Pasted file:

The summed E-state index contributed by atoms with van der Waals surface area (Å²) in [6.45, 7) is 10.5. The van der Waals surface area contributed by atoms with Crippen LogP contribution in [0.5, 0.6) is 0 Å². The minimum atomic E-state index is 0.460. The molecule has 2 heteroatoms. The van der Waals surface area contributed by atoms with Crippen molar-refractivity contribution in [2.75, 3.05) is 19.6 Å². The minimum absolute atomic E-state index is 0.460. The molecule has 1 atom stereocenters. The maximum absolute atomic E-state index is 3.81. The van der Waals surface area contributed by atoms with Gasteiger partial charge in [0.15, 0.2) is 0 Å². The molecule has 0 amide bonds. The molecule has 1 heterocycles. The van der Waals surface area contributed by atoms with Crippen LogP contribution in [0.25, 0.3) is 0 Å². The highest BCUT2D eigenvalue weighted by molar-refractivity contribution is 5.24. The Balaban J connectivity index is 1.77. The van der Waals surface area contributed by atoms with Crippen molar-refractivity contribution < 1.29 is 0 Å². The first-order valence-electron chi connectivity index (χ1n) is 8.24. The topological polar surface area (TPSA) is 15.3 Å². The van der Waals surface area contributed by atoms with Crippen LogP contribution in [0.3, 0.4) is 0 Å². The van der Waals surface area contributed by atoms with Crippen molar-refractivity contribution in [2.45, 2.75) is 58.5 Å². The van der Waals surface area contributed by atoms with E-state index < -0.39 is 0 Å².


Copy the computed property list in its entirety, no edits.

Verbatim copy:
The summed E-state index contributed by atoms with van der Waals surface area (Å²) in [6.45, 7) is 10.5. The van der Waals surface area contributed by atoms with Crippen LogP contribution in [0.5, 0.6) is 0 Å². The minimum atomic E-state index is 0.460. The molecule has 2 heteroatoms. The van der Waals surface area contributed by atoms with Crippen molar-refractivity contribution in [2.75, 3.05) is 19.6 Å². The minimum absolute atomic E-state index is 0.460. The molecule has 1 atom stereocenters. The maximum absolute atomic E-state index is 3.81. The van der Waals surface area contributed by atoms with Gasteiger partial charge in [0.15, 0.2) is 0 Å². The molecule has 0 amide bonds. The molecule has 1 heterocycles. The van der Waals surface area contributed by atoms with Crippen LogP contribution in [0.25, 0.3) is 0 Å². The highest BCUT2D eigenvalue weighted by molar-refractivity contribution is 5.24. The Balaban J connectivity index is 1.77. The van der Waals surface area contributed by atoms with Crippen molar-refractivity contribution < 1.29 is 0 Å². The first-order valence-electron chi connectivity index (χ1n) is 8.24. The topological polar surface area (TPSA) is 15.3 Å². The van der Waals surface area contributed by atoms with Crippen LogP contribution in [0.3, 0.4) is 0 Å². The van der Waals surface area contributed by atoms with Crippen molar-refractivity contribution in [2.45, 2.75) is 58.5 Å². The van der Waals surface area contributed by atoms with E-state index < -0.39 is 0 Å².